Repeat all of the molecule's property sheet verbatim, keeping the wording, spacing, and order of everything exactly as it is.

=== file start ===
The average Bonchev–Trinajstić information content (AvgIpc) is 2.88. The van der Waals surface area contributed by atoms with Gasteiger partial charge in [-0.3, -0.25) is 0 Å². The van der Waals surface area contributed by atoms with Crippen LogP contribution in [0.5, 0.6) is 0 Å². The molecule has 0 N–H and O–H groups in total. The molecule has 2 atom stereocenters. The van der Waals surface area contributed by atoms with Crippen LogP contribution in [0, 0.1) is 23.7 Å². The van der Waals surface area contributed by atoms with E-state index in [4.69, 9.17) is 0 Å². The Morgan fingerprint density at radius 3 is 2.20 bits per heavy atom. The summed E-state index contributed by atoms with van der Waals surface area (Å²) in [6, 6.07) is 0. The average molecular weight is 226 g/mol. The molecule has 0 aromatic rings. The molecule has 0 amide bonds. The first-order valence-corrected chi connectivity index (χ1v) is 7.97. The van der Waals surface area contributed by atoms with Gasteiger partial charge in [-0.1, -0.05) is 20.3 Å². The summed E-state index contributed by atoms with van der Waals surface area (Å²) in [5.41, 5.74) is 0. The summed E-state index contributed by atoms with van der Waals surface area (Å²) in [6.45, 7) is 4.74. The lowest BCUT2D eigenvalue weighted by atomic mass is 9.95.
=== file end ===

The average Bonchev–Trinajstić information content (AvgIpc) is 2.88. The van der Waals surface area contributed by atoms with Gasteiger partial charge in [-0.3, -0.25) is 0 Å². The van der Waals surface area contributed by atoms with Crippen LogP contribution in [0.5, 0.6) is 0 Å². The molecule has 0 N–H and O–H groups in total. The molecule has 2 atom stereocenters. The van der Waals surface area contributed by atoms with Crippen LogP contribution in [0, 0.1) is 23.7 Å². The van der Waals surface area contributed by atoms with E-state index in [4.69, 9.17) is 0 Å². The Morgan fingerprint density at radius 3 is 2.20 bits per heavy atom. The summed E-state index contributed by atoms with van der Waals surface area (Å²) in [6, 6.07) is 0. The average molecular weight is 226 g/mol. The molecule has 0 aromatic rings. The molecule has 0 amide bonds. The first-order valence-corrected chi connectivity index (χ1v) is 7.97. The van der Waals surface area contributed by atoms with Gasteiger partial charge in [-0.1, -0.05) is 20.3 Å². The summed E-state index contributed by atoms with van der Waals surface area (Å²) in [5.41, 5.74) is 0. The summed E-state index contributed by atoms with van der Waals surface area (Å²) in [6.45, 7) is 4.74. The lowest BCUT2D eigenvalue weighted by atomic mass is 9.95.